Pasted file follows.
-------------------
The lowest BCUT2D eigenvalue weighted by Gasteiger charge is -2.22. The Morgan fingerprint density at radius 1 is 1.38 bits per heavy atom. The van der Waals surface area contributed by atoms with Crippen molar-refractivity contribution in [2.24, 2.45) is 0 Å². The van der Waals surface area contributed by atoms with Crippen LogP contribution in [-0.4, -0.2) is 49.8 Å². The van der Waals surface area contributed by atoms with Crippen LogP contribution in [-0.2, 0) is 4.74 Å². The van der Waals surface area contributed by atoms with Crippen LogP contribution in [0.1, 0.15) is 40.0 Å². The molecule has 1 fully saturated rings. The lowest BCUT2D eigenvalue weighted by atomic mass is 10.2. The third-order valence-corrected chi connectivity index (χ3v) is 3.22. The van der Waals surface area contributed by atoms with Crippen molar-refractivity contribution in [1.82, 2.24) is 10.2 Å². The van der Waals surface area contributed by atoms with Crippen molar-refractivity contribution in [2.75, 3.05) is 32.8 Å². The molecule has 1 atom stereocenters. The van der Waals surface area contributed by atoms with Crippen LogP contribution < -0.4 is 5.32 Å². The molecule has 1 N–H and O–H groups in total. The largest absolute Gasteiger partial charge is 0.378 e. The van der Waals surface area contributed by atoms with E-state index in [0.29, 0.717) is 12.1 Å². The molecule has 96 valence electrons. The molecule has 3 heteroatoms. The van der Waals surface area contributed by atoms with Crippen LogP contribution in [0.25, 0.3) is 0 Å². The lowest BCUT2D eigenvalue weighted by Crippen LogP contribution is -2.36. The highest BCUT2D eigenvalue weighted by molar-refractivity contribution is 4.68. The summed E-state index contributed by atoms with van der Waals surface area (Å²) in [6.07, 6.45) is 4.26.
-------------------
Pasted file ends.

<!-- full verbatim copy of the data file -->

The lowest BCUT2D eigenvalue weighted by Gasteiger charge is -2.22. The Morgan fingerprint density at radius 1 is 1.38 bits per heavy atom. The van der Waals surface area contributed by atoms with Crippen molar-refractivity contribution in [2.24, 2.45) is 0 Å². The van der Waals surface area contributed by atoms with Crippen LogP contribution in [-0.4, -0.2) is 49.8 Å². The van der Waals surface area contributed by atoms with Crippen LogP contribution in [-0.2, 0) is 4.74 Å². The van der Waals surface area contributed by atoms with Crippen LogP contribution in [0.1, 0.15) is 40.0 Å². The molecule has 1 fully saturated rings. The lowest BCUT2D eigenvalue weighted by atomic mass is 10.2. The third-order valence-corrected chi connectivity index (χ3v) is 3.22. The van der Waals surface area contributed by atoms with Crippen molar-refractivity contribution in [1.82, 2.24) is 10.2 Å². The van der Waals surface area contributed by atoms with Crippen molar-refractivity contribution in [2.75, 3.05) is 32.8 Å². The molecule has 1 atom stereocenters. The van der Waals surface area contributed by atoms with Crippen LogP contribution < -0.4 is 5.32 Å². The molecule has 1 N–H and O–H groups in total. The largest absolute Gasteiger partial charge is 0.378 e. The van der Waals surface area contributed by atoms with E-state index in [0.29, 0.717) is 12.1 Å². The molecule has 96 valence electrons. The molecule has 3 heteroatoms. The van der Waals surface area contributed by atoms with Crippen LogP contribution in [0.25, 0.3) is 0 Å². The lowest BCUT2D eigenvalue weighted by Crippen LogP contribution is -2.36. The highest BCUT2D eigenvalue weighted by molar-refractivity contribution is 4.68. The summed E-state index contributed by atoms with van der Waals surface area (Å²) in [6.07, 6.45) is 4.26.